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Virtual Testing Of Automotive Sensor Systems

The development of automotive sensors cannot take place in isolation from the overall system.

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The development of vehicles has always been a discipline of mechanical engineering. After all, cars were always about the engine, the power, the efficiency. Traditionally, the development of the complex overall automotive system has always been carried out in accordance with classical principles of mechanical engineering, for example by using development models like the V-model. Although the proportion of electronics in automobiles has increased sharply over the past few decades, relatively little has changed here. However, this constant in automotive development is now being challenged by many OEMs. Due to many teams working remotely, driven by the Coronavirus pandemic, as well as worldwide supply bottlenecks for raw materials and semiconductors, a radical rethinking is now taking place. Model-driven engineering, i.e. virtualized prototyping, virtual testing and virtual approval, are pointing the way to the future of automotive development.

With the shift toward electromobility and the availability of high-performance microelectronics, true digitization in the automotive sector has begun in recent years. Today, electronics and software are required by every function in a vehicle. Where hardware functions used to dominate in the past, all networking, automation, and personalization functions are now implemented in software.

Today, we even speak of a software-defined vehicle: Software not only defines the customer experience, it also determines which hardware must be used in the vehicle’s electronic control units.

Current trends towards the fully electrified vehicle, autonomous driving, and new mobility services such as car sharing or teleoperated driving are enabled in particular by software and microelectronics and are leading to a disruptive change in the entire value chain.

These trends not only impact usage, but also require new development methods and forms of collaboration between partners along the entire value chain – from microelectronics manufacturers to mobility providers and transport infrastructure operators.

As far as safety and the driving experience are concerned, sensors rather than mechanics will play the key role in the vehicle in the future. For autonomous driving, a vehicle must exceed the driver’s sensory and cognitive abilities with powerful sensor technology. The task is to select from the numerous options of sensors, architectures, and data fusion approaches the one offering the best possible performance, security, and price. However, completely new development methods are now required. Similar to the development of human senses, which could also only develop in interaction with each other and the environment, the development of automotive sensor systems cannot take place in isolation from the overall system. The influences of the hardware and the environment must be evaluated and tested under all possible driving situations.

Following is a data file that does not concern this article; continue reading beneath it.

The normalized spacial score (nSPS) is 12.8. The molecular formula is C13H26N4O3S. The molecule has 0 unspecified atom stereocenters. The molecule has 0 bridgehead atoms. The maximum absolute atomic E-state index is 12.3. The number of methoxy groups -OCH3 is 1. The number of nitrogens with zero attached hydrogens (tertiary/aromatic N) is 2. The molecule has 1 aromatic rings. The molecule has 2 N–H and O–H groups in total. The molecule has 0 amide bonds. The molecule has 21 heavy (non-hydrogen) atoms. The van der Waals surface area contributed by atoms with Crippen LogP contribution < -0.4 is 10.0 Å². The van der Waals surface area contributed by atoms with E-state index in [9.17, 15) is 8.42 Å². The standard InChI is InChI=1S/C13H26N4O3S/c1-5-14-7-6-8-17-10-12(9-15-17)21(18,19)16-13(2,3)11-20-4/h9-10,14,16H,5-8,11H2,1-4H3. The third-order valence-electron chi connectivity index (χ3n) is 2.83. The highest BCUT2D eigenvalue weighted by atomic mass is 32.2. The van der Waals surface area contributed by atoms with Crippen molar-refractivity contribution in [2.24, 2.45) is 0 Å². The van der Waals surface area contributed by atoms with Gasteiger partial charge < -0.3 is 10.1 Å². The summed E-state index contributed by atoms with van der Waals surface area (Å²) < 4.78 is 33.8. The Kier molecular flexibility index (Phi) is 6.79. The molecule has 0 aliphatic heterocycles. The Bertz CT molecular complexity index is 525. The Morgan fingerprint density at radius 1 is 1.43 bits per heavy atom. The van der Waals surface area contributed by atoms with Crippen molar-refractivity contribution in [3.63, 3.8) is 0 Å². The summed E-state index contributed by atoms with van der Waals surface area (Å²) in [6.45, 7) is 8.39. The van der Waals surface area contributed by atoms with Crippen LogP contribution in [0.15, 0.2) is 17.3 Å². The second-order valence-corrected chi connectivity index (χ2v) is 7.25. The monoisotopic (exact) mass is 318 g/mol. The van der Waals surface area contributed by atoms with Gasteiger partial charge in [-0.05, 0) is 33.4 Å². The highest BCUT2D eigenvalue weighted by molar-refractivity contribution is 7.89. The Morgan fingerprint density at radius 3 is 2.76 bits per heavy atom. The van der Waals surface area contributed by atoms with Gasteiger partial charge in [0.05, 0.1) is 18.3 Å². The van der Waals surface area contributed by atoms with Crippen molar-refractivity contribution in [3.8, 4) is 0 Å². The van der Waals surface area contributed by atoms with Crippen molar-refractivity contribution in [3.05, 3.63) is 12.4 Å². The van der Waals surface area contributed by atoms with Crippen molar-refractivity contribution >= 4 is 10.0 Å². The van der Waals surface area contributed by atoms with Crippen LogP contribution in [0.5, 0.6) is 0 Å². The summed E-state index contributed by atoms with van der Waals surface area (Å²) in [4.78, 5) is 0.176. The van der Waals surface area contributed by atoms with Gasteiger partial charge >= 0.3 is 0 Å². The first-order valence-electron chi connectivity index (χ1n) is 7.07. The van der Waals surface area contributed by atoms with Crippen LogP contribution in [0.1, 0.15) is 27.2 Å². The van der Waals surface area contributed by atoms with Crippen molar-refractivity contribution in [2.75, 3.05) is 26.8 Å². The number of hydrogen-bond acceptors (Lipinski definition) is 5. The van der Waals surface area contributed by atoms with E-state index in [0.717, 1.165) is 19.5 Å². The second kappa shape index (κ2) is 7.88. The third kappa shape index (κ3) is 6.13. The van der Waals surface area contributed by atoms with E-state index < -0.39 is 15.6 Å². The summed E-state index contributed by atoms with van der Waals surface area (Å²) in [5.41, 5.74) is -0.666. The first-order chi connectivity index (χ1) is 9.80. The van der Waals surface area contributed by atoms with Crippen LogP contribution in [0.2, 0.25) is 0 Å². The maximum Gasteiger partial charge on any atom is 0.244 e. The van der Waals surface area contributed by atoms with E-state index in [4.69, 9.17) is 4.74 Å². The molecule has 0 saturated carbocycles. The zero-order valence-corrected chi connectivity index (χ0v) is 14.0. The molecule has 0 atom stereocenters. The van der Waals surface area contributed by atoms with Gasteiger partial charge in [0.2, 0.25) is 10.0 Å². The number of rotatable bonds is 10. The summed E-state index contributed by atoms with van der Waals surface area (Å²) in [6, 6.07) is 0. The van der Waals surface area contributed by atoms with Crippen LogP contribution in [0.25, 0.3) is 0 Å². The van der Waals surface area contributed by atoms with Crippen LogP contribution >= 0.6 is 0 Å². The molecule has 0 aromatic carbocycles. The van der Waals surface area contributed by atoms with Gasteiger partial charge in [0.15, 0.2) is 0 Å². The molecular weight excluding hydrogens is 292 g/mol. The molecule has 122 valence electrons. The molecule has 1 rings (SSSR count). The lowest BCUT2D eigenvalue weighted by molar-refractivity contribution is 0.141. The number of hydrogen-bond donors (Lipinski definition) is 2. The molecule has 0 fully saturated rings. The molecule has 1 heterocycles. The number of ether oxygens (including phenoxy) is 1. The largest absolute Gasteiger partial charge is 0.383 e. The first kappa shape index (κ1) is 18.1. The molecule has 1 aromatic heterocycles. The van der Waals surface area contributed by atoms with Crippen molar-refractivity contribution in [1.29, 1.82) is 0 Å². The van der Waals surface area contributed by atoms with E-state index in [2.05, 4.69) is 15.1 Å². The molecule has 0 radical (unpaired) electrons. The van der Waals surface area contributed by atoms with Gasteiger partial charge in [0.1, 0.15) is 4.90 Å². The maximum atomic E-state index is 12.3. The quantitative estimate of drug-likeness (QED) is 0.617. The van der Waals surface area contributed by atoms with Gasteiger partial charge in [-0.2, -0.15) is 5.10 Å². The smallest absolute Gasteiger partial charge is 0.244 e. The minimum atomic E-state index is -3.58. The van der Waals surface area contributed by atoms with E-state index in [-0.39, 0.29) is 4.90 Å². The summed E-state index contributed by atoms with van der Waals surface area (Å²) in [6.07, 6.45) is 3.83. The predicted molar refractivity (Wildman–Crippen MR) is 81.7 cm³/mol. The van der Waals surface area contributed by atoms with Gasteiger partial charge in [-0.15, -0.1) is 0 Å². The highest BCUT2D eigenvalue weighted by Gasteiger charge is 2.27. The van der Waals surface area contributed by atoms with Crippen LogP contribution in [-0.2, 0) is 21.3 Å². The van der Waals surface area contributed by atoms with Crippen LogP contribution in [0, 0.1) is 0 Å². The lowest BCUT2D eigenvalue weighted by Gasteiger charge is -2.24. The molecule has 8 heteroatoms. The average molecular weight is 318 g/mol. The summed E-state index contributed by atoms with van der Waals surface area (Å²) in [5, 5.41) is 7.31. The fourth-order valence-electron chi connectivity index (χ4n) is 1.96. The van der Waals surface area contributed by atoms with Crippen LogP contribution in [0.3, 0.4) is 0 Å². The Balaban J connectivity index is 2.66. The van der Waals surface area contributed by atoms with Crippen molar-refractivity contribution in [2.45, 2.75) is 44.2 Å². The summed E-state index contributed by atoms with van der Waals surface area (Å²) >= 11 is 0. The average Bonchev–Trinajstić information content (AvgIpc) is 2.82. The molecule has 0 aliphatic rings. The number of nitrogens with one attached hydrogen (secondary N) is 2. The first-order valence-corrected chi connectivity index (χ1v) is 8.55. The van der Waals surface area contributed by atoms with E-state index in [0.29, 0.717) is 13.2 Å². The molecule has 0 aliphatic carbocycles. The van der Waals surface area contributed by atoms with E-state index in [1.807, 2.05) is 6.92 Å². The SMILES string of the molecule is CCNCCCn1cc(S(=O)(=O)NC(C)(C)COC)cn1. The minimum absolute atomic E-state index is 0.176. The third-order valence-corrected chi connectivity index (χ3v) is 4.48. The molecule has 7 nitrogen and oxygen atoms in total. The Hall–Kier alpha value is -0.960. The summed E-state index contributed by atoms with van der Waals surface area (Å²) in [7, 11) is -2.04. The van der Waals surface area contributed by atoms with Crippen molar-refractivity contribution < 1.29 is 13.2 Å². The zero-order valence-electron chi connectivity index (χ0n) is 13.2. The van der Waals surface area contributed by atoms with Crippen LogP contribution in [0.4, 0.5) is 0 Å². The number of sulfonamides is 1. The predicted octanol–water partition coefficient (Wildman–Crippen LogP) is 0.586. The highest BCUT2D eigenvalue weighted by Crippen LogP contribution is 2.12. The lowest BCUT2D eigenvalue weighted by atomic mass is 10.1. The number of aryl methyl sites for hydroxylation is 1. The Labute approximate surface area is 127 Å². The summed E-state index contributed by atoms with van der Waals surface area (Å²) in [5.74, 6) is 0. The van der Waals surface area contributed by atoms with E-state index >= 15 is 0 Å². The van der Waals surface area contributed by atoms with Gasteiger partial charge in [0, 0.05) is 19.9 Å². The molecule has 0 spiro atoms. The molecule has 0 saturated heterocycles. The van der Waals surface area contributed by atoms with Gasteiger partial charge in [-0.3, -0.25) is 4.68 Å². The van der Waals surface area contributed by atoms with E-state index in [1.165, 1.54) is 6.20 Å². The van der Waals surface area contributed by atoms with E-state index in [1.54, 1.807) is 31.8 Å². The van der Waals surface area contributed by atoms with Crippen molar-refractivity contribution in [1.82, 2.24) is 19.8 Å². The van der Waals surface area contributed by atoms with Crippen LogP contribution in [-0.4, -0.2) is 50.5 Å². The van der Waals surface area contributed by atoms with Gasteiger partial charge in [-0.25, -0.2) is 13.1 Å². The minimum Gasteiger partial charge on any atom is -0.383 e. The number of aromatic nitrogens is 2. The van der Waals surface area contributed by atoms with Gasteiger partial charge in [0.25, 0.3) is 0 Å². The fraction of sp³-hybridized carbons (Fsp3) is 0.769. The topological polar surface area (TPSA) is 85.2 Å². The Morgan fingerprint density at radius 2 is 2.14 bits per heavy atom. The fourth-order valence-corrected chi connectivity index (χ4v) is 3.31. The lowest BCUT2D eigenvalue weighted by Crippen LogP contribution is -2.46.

If this were done on the road, it would add up to many millions of road kilometers before a new vehicle model receives approval. Instead, agile principles must be applied, as they have been successfully used in software development for a long time: It must be possible to implement changes to the system quickly and their effects must be immediately visible to the developer. However, this type of agility is more difficult than with pure software products due to the hardware dependency. However, this can be solved by consistently using a virtual development methodology and virtualized hardware. Similar to software development, implementation details can thus be abstracted and the development of the overall system can be developed from the functionality side. This is the only way in which it will be possible in the future to achieve sufficient test coverage for the validation of AI-based ADAS/AD systems. In this respect, virtual development and virtual testing are the most important tools in future automotive development.

However, to implement the concept of virtual development, all partners within the automotive value chain must work closely on a joint solution. Among other things, large gaps currently exist in the following areas:

  • Physics-based and validated sensor models,
  • Tool-agnostic virtual ECU models,
  • Compatible tools that allow quick and easy configuration,
  • Databases with standardized driving scenarios.

Many of the aspects mentioned still require extensive research. Once the above-described requirements for virtual development have been met, the question of a legal road-approval still arises, however. While it is primarily the hardware that is validated in conventional development, in the virtual development process the simulation tools and the models have to be validated instead so that a virtual approval can take place. It must be factually proven that the virtually driven road kilometers are equivalent to real road kilometers.

In summary, the standard use of virtual sensors and virtual ECUs are the key to testing and validating future autonomous driving functions. However, there are still a number of challenges to be addressed, particularly in the area of collaboration among the partners of the value chain, before such a virtual development methodology can be used across the board.



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